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About two years after I came to Sri Bhagavan his mother became bedridden on account of repeated attacks of diarrhoea. Since she was unable to do any of her usual chores, her saris were cleaned and washed by Niranjanananda Swami, her son. When I saw him toiling alone, I too cleaned and washed her clothes and thus had the great good fortune of rendering service to her. Although she received treatment, her condition did not improve. Instead it steadily deteriorated. On the morning of May 19th, 1922, a day that turned out to be the last day of her life, it was clear that she was suffering greatly. She spent the day lying in the room that is located on the southern side of the place where Sri Bhagavan stayed.


After returning from his morning walk Sri Bhagavan went to the room where his mother was lying, sat by her side and stayed there throughout the day. When evening came, she was panting for breath. Sri Bhagavan, seeing the intensity of her suffering, placed his right hand on her chest, an action that gave her a little relief. Her moment of liberation was fast approaching. Sri Bhagavan continued to sit quietly with one hand on her head and the other on her chest. The other people in the ashram, seeing her condition, felt that it would be good to finish dinner early, by 6 p.m. They put out the leaf plates and called to Sri Bhagavan to come and take his dinner. Sri Bhagavan replied that he would eat later and then asked all the others to go ahead and eat. Niranjanananda Swami and Ramakrishna Swami and I stayed with Sri Bhagavan while the rest went and had their food.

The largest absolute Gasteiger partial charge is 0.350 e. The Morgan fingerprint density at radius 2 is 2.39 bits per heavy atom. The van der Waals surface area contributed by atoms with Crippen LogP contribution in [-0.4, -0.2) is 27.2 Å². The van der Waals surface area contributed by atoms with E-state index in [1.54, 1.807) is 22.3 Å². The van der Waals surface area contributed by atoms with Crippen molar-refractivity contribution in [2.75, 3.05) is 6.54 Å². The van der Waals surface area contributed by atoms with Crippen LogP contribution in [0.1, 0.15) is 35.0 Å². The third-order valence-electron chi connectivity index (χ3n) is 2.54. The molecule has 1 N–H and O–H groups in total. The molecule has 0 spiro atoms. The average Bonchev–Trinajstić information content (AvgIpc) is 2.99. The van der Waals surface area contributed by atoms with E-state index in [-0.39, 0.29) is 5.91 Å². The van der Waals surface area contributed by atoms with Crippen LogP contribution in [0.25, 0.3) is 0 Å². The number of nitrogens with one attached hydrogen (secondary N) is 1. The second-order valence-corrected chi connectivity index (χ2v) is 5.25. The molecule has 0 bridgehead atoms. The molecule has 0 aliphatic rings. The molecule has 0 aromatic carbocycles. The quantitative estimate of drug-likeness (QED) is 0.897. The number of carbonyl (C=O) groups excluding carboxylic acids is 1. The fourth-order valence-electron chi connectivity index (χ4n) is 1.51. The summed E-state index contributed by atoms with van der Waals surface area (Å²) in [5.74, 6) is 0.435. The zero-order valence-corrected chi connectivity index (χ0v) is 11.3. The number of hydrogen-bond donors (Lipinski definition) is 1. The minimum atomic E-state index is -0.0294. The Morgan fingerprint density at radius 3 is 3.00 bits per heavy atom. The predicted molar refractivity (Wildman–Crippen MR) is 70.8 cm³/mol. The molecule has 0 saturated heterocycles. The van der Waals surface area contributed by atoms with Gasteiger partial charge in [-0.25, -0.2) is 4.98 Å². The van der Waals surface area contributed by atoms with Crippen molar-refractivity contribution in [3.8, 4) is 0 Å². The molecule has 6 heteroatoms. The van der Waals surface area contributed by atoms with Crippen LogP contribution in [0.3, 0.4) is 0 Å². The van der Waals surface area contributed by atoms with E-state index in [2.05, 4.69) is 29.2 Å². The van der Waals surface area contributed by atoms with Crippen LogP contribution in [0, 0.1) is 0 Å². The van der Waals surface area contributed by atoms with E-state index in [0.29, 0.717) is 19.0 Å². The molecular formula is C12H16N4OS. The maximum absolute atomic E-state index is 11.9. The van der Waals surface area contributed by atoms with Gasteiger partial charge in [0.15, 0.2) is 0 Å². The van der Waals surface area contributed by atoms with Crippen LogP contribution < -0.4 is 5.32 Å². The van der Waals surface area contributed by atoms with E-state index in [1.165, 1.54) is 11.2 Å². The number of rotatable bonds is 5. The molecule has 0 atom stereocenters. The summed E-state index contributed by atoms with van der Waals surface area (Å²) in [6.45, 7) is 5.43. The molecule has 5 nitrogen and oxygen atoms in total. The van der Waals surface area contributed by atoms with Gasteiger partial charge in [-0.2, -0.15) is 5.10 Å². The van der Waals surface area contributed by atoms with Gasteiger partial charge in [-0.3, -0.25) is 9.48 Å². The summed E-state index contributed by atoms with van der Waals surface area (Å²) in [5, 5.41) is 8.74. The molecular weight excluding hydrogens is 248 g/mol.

Kavyakantha Ganapati Muni was there, sitting on one side of the ashram. After the meal was over, Raju Sastry, Sundaresa Iyer, Vaidyaratha Sastry and a few others started doing a Veda parayana. Simultaneously, Saranagati Ramaswami Iyer, a Punjabi devotee, and many others were loudly chanting the name of Rama. Those of us who stayed near Sri Bhagavan recited Aksharamanamalai.


I am returning now to Kunju Swami's account of life at Skandashram. In the next passage he describes the final hours of Azhagammal, Bhagavan's mother, and narrates how Bhagavan liberated her at the moment of her physical death.

Mother Azhagammal, the meritorious person who begot Sri Bhagavan, was absorbed into the Self at 8 p.m. that evening. Sri Bhagavan sat there in silence for some time before getting up. After he had moved, we covered her body with a new ochre sari, applied vibhuti to her forehead, garlanded her and placed her on a seat on the outer veranda.


When these preliminary ceremonies were over, Sri Bhagavan said, ‘Now we can eat,’ and sat under a tree to take his food.


How can there be pollution or sorrow for a perfect jnani who has renounced everything?


Those of us who had remained with Sri Bhagavan also sat down to eat. Afterwards we discussed the construction of a samadhi for Sri Bhagavan’s mother. As the hill was revered as a lingam, it would not have been proper to perform the cremation or the burial on the hill. Furthermore, since it would have been difficult for devotees to come all the way up the hill, it was decided to take the body to the foot of the hill at 5 a.m. the next day. Nayana and some of the others then went down the hill after first arranging to be at Pali Tirtham by 5 a.m. During the night Perumal Swami, Ramakrishna Swami and a few others went down to the town to collect the necessary materials – cement, stone slabs etc. – for the construction of the samadhi.